ABC Sitcom 'Cristela' Isn't Racist, But It Relies on One Too Many Sitcom Cliches
I'm eagerly waiting to find out what audiences think of ABC's Cristela, the new comedy about a multigenerational Mexican-American family. But with its janitor jokes, references to orange selling on the side of the street, there comes a reflexive worry — is Cristela racist? Or at least taking advantage of too many Latino stereotypes? Well, I have confidence in Cristela Alonzo, the standup comedian who created Cristela based on her family and personal life, that she wouldn't let anything into the show that she was uncomfortable with.
And ABC, the network behind Cristela , is actually pretty committed to making diverse shows this fall, with black-ish their top new comedy and How to Get Away with Murder their top new drama. And we're still waiting on Fresh Off the Boat, one of the only stories about Asian-Americans since the 1990s. And ABC has at least four nonwhite showrunners on their network right now — Alonzo (along with Kevin Hench), Nahnatchka Khan of Fresh off the Boat, Kenya Barris from black-ish, and of course the almighty Shonda Rimes — which is pretty fantastic.
The show isn't doing anything wrong by trying to incorporate cultural observations. Actually, it's one of the few saving graces of the show. By making this a Mexican-American family and making Cristela a woman struggling to blaze her own trail by becoming a lawyer, it gives the character and show some context. I believe that Mulaney, which also comes from a strong standup voice that doesn't make a perfect TV transition, is suffering because it has absolutely no point of view, not even something as simple as "these people are friends" or "this is a bar where people from Boston love to hang out."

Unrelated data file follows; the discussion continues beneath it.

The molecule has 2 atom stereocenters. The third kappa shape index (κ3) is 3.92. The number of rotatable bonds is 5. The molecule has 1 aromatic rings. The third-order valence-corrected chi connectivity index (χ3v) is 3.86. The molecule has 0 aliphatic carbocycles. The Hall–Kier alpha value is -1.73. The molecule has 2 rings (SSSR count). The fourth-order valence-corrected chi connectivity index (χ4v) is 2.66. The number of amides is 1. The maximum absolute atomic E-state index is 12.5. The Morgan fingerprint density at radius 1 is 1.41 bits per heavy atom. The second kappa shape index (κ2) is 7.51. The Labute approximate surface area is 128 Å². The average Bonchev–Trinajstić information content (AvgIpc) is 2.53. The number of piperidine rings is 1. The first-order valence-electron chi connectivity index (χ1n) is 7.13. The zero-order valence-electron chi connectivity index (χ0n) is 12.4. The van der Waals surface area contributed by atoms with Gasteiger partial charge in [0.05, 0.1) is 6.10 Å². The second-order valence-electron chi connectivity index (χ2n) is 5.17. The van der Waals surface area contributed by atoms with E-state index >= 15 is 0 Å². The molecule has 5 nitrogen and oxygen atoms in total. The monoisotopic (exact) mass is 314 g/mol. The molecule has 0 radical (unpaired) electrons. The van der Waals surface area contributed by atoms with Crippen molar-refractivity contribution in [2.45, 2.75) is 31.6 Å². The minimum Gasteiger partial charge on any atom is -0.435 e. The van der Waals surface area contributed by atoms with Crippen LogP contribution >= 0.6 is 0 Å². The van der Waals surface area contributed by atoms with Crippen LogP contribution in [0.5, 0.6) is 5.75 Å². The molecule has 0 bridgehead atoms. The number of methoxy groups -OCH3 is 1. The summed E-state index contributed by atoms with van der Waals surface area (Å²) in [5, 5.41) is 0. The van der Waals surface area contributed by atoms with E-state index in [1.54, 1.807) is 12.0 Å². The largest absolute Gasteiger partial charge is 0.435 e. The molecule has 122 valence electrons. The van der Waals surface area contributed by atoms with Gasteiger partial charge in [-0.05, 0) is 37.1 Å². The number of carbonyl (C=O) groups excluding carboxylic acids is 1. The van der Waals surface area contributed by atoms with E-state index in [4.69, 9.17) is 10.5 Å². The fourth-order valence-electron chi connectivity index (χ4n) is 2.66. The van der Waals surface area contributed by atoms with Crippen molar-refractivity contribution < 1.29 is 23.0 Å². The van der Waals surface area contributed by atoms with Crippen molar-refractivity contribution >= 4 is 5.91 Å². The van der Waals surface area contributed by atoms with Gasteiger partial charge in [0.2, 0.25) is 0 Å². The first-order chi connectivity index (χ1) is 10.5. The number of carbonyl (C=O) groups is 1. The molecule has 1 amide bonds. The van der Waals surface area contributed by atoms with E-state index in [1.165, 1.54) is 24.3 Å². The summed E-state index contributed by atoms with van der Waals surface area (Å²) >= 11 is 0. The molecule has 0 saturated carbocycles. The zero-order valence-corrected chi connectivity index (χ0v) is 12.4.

Just by placing the pilot in a specific transition in the characters' lives — Cristela is starting her first day as a law intern, her brother-in-law is tired of having her stay at her house, and the new internship worries her mother — it provides a chance to see what these characters care about, and defines them beyond just stereotypes. And like older sitcoms like Roseanne, it's trying to throw in a little bit of heart, which also helps to prove that it's not even aiming for the type of edgy racial humor that can get out of control and end up offending audiences.
Gabriel Inglesias being added to the cast as an occasional guest feels a little like the show is pandering to the Latino audience, only because it feels like most of his lines are only a half-step removed from his popular standup specials. And his overly horny character creeping on Cristela just feels so… dated. It's something that wouldn't be out of place on the worst 80s sitcoms.
And those are the stereotypes Cristela has to worry about — sitcom stereotypes. You can feel some of the jokes coming from three miles away not because they're offensive, but because they're stale. Maybe it's just the disease of an overworked pilot, but that's the thing that Cristela should be focusing on updating for the next few episodes. But its views on race should already be fine.
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